My first encounter with income taxes came in February of 1972, when I was in my second semester as a freshman at local Jesuit institution St Peter’s College (I am not Catholic – it had a good reputation for business). I had taken the first half of Accounting 101, but had not taken any tax classes.
My uncle’s tax professional, James P Gill, would hire students from St Peter’s College during the tax season as apprentice tax preparers. During his annual visit, always on Lincoln’s Birthday (then an actual legal federal holiday), my uncle happened to mention to Jim that I had taken my first accounting course and that I was helping him with the books for the non-profit organization for which he worked. Jim told my uncle to send me in to see him – and the rest is history!
When I arrived at Jim’s storefront office near Journal Square in Jersey City NJ (where the Jersey Bounce began) he took me to a desk in the outer office. He gave me a copy of a client’s previous year’s tax return and a briefcase full of papers that constituted the current year’s tax “stuff” and told me to “jump in and swim”.
I still remember my first 1040 – it was for one of the “outside salesmen” insurance agents who shared an office around the corner from Jim (Jim did all the agents in the office). While I no longer prepare that person’s returns, I still do one of the agents from that office, who has since retired.
Prior to meeting Jim Gill I had no experience with or education in any aspect of income taxes. I had never even done my own simple returns – they had been prepared by my father’s tax pro (not Jim, but a colleague from his NYC office). As I mentioned I had not taken the college tax course yet. Which was good – Jim preferred to get student apprentices before they had taken any tax courses. He wanted us to learn the practical reality of tax preparation.
If I had a question about a tax return I would ask Jim, who would either take the time to explain the answer or tell me where to find the answer in the CCH tax library. So I was self-taught via on-the-job training. I learned how to prepare income tax returns in the very best way possible – by preparing income tax returns. And I learned at a “storefront” office located at a busy transportation hub of a large metropolitan city, at a firm with a clientele of taxpayers in all walks of life and all levels of income and education.
In my 45 years in “the business” I have never prepared a 1040, or any other tax return, using flawed and expensive tax preparation software. Each tax season I prepare about 250 sets of tax returns manually. And I have no intention of starting now. I see absolutely no cost effective benefit to me for using such software. Because I do not use paid software I therefore cannot submit the federal returns of my clients to the Internal Revenue Service electronically. I do however, whenever possible, prepare NJ state income tax returns and submit them directly to the NJ Division of Taxation electronically via the NJWebFile system available free of charge on the NJDOT website – and I would do the same for federal returns if a similar system was available at the IRS website.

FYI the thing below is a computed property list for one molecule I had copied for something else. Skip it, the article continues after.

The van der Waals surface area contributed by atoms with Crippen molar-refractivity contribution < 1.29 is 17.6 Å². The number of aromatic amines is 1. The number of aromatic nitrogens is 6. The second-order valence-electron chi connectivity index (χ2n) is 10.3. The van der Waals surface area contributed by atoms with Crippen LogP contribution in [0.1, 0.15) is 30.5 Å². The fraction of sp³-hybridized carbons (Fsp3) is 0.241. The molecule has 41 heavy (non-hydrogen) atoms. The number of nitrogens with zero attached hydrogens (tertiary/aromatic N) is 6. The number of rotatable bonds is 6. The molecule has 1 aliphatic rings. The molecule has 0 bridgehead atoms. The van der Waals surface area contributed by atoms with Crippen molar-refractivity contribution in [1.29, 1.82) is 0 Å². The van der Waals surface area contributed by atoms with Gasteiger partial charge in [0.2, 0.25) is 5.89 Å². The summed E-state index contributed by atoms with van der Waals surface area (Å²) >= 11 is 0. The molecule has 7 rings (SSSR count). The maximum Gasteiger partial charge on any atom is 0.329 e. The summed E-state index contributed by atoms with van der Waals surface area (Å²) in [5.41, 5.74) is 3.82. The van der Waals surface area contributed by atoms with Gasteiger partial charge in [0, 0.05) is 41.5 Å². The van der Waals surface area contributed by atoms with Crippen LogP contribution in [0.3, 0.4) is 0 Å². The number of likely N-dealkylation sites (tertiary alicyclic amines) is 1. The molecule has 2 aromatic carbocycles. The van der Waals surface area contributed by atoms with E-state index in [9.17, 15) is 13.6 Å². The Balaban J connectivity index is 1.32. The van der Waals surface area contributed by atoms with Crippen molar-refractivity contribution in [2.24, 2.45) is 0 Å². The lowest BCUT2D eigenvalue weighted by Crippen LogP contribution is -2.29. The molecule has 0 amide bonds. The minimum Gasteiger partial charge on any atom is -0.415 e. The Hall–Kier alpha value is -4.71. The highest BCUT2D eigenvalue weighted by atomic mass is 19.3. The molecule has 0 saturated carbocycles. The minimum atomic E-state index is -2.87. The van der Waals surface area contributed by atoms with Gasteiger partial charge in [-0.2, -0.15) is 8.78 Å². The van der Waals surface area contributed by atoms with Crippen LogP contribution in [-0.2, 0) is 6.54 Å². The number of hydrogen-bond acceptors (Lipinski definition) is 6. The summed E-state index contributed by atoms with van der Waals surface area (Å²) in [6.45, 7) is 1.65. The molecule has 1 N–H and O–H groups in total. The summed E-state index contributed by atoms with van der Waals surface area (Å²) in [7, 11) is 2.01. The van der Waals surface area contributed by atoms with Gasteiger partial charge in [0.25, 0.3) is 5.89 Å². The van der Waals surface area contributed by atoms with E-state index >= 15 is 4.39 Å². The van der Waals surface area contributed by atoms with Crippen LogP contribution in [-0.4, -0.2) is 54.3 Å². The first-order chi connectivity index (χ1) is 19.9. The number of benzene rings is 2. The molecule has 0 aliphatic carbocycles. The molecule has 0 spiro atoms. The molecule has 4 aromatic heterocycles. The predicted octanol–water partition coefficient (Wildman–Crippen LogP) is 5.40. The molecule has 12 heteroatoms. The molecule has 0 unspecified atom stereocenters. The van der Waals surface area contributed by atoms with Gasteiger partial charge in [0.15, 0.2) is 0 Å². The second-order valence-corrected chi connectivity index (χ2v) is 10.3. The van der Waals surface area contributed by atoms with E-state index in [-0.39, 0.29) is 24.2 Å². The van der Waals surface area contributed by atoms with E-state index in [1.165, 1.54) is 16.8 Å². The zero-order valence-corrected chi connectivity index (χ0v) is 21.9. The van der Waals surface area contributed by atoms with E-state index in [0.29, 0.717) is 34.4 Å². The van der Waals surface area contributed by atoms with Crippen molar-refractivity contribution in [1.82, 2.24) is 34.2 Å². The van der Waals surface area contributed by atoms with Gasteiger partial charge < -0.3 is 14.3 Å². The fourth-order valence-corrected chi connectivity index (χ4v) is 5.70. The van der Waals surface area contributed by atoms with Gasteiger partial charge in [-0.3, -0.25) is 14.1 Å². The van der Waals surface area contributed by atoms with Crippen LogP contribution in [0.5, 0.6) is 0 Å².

I am currently “winding down” – and plan to retire after having completed 50 tax filing seasons. I no longer accept any new tax clients.
I have been writing the popular tax planning and preparation blog THE WANDERING TAX PRO (http://wanderingtaxpro.blogspot.com) since the summer of 2001, inspired by a seminar at the 2001 NATP National Conference. I am also the creator and author of the websites FIND A TAX PROFESSIONAL (http://www.findataxprofessional.com), A TAX PROFESSIONAL FOR TAX REFORM (http://taxprosfortaxreform-com.webs), and the monthly newsletter LIBERTY TIMES (http://denouncetrump.blogspot.com).
A member of the National Association of Tax Professionals for over 30 years, and founding member of the New Jersey chapter, I often write for the Association's TAXPRO JOURNAL as well as the newsletter of the New Jersey state chapter. I have created and compiled several packages of forms, schedules and worksheets and special reports and guides on tax planning and preparation for the average taxpayer.
I am available to write articles and columns for websites and portals and print or email newsletters, on general tax topics, or specifically for your individual audience. You can find samples of my writings at http://robertdflach.blogspot.com.
I currently live in North East Pennsylvania, moving here in 2012 from Hudson County NJ. After the tax season I enjoy travel and theatre.